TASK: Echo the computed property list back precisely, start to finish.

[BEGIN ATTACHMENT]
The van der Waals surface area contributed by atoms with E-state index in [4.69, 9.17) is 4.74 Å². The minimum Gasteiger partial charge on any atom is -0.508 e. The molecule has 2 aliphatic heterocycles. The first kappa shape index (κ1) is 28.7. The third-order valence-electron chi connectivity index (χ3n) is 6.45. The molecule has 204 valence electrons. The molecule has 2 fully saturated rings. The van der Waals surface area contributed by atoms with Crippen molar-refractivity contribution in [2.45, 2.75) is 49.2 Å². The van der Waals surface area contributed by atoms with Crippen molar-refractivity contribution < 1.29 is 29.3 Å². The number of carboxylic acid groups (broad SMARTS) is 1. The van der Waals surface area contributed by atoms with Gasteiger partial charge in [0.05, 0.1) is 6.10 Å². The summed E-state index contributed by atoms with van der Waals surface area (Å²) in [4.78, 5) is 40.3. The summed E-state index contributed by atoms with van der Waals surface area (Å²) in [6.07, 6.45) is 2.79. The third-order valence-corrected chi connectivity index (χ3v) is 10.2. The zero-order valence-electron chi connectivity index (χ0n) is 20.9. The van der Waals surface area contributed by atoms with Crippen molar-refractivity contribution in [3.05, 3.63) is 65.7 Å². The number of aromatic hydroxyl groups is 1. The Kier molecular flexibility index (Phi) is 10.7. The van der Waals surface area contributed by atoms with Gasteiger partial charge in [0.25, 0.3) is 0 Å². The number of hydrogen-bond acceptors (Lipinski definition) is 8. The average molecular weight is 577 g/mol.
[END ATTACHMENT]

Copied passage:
The van der Waals surface area contributed by atoms with E-state index in [4.69, 9.17) is 4.74 Å². The minimum Gasteiger partial charge on any atom is -0.508 e. The molecule has 2 aliphatic heterocycles. The first kappa shape index (κ1) is 28.7. The third-order valence-electron chi connectivity index (χ3n) is 6.45. The molecule has 204 valence electrons. The molecule has 2 fully saturated rings. The van der Waals surface area contributed by atoms with Crippen molar-refractivity contribution in [2.45, 2.75) is 49.2 Å². The van der Waals surface area contributed by atoms with Crippen molar-refractivity contribution < 1.29 is 29.3 Å². The number of carboxylic acid groups (broad SMARTS) is 1. The van der Waals surface area contributed by atoms with Gasteiger partial charge in [0.05, 0.1) is 6.10 Å². The summed E-state index contributed by atoms with van der Waals surface area (Å²) in [4.78, 5) is 40.3. The summed E-state index contributed by atoms with van der Waals surface area (Å²) in [6.07, 6.45) is 2.79. The third-order valence-corrected chi connectivity index (χ3v) is 10.2. The zero-order valence-electron chi connectivity index (χ0n) is 20.9. The van der Waals surface area contributed by atoms with Crippen molar-refractivity contribution in [3.05, 3.63) is 65.7 Å². The number of aromatic hydroxyl groups is 1. The Kier molecular flexibility index (Phi) is 10.7. The van der Waals surface area contributed by atoms with Gasteiger partial charge in [0.25, 0.3) is 0 Å². The number of hydrogen-bond acceptors (Lipinski definition) is 8. The average molecular weight is 577 g/mol.